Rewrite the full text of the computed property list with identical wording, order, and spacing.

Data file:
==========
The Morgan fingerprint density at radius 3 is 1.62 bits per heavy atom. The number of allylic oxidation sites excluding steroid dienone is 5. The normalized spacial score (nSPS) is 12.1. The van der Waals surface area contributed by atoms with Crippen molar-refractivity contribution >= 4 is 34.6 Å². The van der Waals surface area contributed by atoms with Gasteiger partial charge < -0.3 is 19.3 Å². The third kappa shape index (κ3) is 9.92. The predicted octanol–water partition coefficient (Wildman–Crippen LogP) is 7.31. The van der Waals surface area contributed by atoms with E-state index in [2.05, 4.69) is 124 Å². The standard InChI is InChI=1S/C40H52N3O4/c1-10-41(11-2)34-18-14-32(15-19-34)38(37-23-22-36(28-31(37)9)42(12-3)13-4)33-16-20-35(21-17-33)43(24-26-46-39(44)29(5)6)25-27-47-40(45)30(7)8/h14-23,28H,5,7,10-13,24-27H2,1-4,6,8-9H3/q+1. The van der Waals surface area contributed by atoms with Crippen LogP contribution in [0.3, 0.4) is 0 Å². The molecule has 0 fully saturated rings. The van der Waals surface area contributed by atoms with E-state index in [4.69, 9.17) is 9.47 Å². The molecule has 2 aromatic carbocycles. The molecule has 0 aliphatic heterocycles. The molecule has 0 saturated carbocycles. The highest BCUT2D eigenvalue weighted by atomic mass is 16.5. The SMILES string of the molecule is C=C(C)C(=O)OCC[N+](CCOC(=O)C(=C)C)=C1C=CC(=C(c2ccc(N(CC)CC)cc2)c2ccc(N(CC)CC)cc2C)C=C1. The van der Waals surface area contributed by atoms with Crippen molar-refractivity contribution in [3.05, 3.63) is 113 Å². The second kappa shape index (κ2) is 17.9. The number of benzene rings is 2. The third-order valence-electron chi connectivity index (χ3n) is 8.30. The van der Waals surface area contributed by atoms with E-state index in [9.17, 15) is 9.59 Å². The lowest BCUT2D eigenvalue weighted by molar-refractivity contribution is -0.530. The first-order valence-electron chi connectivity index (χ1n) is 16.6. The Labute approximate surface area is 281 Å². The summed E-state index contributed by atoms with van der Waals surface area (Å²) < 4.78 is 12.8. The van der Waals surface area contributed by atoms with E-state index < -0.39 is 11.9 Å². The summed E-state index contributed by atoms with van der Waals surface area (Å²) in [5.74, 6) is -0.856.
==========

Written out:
The Morgan fingerprint density at radius 3 is 1.62 bits per heavy atom. The number of allylic oxidation sites excluding steroid dienone is 5. The normalized spacial score (nSPS) is 12.1. The van der Waals surface area contributed by atoms with Crippen molar-refractivity contribution >= 4 is 34.6 Å². The van der Waals surface area contributed by atoms with Gasteiger partial charge < -0.3 is 19.3 Å². The third kappa shape index (κ3) is 9.92. The predicted octanol–water partition coefficient (Wildman–Crippen LogP) is 7.31. The van der Waals surface area contributed by atoms with E-state index in [2.05, 4.69) is 124 Å². The standard InChI is InChI=1S/C40H52N3O4/c1-10-41(11-2)34-18-14-32(15-19-34)38(37-23-22-36(28-31(37)9)42(12-3)13-4)33-16-20-35(21-17-33)43(24-26-46-39(44)29(5)6)25-27-47-40(45)30(7)8/h14-23,28H,5,7,10-13,24-27H2,1-4,6,8-9H3/q+1. The van der Waals surface area contributed by atoms with Crippen LogP contribution in [0.3, 0.4) is 0 Å². The molecule has 0 fully saturated rings. The van der Waals surface area contributed by atoms with E-state index in [4.69, 9.17) is 9.47 Å². The molecule has 2 aromatic carbocycles. The molecule has 0 aliphatic heterocycles. The molecule has 0 saturated carbocycles. The highest BCUT2D eigenvalue weighted by atomic mass is 16.5. The SMILES string of the molecule is C=C(C)C(=O)OCC[N+](CCOC(=O)C(=C)C)=C1C=CC(=C(c2ccc(N(CC)CC)cc2)c2ccc(N(CC)CC)cc2C)C=C1. The van der Waals surface area contributed by atoms with Crippen molar-refractivity contribution in [3.05, 3.63) is 113 Å². The second kappa shape index (κ2) is 17.9. The number of benzene rings is 2. The third-order valence-electron chi connectivity index (χ3n) is 8.30. The van der Waals surface area contributed by atoms with E-state index in [9.17, 15) is 9.59 Å². The lowest BCUT2D eigenvalue weighted by molar-refractivity contribution is -0.530. The first-order valence-electron chi connectivity index (χ1n) is 16.6. The Labute approximate surface area is 281 Å². The summed E-state index contributed by atoms with van der Waals surface area (Å²) < 4.78 is 12.8. The van der Waals surface area contributed by atoms with E-state index < -0.39 is 11.9 Å². The summed E-state index contributed by atoms with van der Waals surface area (Å²) in [5.74, 6) is -0.856.